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Duck Farm Is on Capitol Agenda

The owner's production of foie gras is the focus of legislation that would ban force-feeding of the birds, decried as cruel.

July 07, 2004|Gabrielle Banks | Times Staff Writer

In the one-intersection orchard town of Farmington, legions of long-necked Moulard ducks outnumber humans nearly 100 to 1. Workers at Gonzalez's ranch feed the mature birds twice daily, sliding a 12-inch pipe down their necks and pumping a corn mixture directly into their digestive systems.

After about two weeks, their underbellies visibly sag and their feathers become dark and sticky. Then, farm supervisor Eric Delmas explained, "they are given their last meal" and shipped to the slaughterhouse. Their livers are removed, packaged and delivered to distributors and restaurants.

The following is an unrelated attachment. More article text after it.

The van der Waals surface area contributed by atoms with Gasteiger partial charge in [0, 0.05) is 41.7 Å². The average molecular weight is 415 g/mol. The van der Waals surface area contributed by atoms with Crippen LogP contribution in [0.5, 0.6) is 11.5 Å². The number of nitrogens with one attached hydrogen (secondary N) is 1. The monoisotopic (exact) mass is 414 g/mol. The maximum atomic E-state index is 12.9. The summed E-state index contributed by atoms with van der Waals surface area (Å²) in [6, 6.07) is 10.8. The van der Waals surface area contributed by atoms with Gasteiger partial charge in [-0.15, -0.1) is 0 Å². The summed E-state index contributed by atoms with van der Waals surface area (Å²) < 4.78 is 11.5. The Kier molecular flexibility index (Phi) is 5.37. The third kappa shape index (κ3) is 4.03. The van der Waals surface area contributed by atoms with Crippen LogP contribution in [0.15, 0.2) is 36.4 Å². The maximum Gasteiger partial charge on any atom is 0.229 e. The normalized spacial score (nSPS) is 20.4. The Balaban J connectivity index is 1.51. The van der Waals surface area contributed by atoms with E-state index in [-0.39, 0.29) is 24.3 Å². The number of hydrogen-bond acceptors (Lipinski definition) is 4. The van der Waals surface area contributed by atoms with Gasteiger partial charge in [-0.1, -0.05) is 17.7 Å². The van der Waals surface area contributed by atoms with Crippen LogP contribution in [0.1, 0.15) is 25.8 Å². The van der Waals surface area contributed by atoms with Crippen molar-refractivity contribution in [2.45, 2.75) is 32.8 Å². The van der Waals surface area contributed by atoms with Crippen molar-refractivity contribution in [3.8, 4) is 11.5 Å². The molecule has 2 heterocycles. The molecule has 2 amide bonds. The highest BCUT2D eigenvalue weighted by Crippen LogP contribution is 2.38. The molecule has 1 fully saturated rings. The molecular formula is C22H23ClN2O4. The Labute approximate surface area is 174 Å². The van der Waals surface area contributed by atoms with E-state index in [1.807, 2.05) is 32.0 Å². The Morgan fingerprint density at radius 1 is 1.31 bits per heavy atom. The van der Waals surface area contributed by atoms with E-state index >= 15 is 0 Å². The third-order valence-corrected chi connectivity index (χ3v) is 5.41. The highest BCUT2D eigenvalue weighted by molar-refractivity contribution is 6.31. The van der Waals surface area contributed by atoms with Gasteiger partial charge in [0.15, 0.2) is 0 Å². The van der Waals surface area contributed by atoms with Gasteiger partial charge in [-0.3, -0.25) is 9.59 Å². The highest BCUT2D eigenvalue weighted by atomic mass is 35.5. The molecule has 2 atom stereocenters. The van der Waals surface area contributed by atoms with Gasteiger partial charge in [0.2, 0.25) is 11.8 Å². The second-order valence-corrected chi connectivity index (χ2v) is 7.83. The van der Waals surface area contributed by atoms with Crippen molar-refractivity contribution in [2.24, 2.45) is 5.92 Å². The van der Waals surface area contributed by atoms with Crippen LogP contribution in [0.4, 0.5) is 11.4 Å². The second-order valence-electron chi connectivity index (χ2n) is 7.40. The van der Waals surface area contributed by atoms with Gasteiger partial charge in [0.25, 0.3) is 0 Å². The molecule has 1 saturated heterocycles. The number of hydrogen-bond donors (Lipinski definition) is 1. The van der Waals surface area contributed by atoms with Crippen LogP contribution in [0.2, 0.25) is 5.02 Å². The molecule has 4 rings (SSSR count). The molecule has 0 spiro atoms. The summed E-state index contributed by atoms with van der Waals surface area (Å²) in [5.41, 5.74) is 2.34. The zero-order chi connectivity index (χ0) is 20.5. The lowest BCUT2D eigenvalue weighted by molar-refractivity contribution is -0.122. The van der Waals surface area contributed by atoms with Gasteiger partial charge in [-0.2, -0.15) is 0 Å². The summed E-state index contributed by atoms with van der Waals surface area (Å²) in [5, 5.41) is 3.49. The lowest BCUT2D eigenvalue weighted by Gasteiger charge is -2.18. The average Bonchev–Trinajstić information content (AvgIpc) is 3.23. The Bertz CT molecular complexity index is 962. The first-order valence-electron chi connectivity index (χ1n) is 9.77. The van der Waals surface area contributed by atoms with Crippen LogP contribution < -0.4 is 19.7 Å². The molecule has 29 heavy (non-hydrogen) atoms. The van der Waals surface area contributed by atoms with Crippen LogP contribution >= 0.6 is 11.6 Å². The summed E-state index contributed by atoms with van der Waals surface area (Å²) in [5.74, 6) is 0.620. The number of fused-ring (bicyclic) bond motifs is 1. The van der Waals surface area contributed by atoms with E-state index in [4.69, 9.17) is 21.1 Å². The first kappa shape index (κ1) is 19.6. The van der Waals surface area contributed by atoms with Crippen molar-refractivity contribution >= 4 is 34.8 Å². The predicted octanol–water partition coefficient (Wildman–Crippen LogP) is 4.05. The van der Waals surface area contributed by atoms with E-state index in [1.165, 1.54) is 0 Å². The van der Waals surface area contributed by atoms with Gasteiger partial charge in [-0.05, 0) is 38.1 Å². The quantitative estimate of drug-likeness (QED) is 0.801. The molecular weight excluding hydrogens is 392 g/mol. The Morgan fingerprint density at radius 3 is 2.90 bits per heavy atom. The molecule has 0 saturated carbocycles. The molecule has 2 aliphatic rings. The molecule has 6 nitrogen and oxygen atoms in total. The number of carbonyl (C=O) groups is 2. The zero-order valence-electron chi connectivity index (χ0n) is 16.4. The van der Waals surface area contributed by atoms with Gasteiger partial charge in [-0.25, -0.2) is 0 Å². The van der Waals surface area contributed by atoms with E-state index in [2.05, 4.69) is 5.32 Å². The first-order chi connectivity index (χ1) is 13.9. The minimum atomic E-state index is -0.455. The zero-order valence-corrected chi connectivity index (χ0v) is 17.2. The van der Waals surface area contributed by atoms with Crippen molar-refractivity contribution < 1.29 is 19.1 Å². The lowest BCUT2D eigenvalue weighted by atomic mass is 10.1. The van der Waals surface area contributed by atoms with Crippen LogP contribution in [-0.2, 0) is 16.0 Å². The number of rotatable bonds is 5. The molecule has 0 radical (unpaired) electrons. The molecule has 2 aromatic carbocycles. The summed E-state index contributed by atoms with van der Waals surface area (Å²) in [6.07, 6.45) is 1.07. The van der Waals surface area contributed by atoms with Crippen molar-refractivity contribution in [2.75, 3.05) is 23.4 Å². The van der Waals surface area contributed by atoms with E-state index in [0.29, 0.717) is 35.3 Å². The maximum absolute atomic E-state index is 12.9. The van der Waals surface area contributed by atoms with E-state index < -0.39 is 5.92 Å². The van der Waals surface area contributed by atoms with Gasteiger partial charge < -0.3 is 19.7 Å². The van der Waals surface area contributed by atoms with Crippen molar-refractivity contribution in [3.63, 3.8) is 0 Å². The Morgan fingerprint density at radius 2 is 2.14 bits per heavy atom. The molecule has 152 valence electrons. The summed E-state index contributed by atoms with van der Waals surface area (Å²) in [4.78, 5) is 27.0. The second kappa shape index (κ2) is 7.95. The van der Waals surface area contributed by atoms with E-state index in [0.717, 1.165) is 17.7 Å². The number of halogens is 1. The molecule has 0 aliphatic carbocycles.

Bradley, the poultry specialist, has consistently given the farm high marks for "bird management."

Gonzalez said fatty liver is a cultural staple in France and other European countries, but he said he and his two French American partners respect people who prefer not to eat meat: "We are in a multicultural society and everybody has to respect other people's choices."

Over the course of this year, Gonzalez has developed a theory about the animal rights movement in the United States.

Urbanization has left most people out of touch with farming practices, and Disney films have only exacerbated the problem, he said. "People have been raised in this country to think all ducks are Donald, all mice are Mickey, all deer are Bambi."

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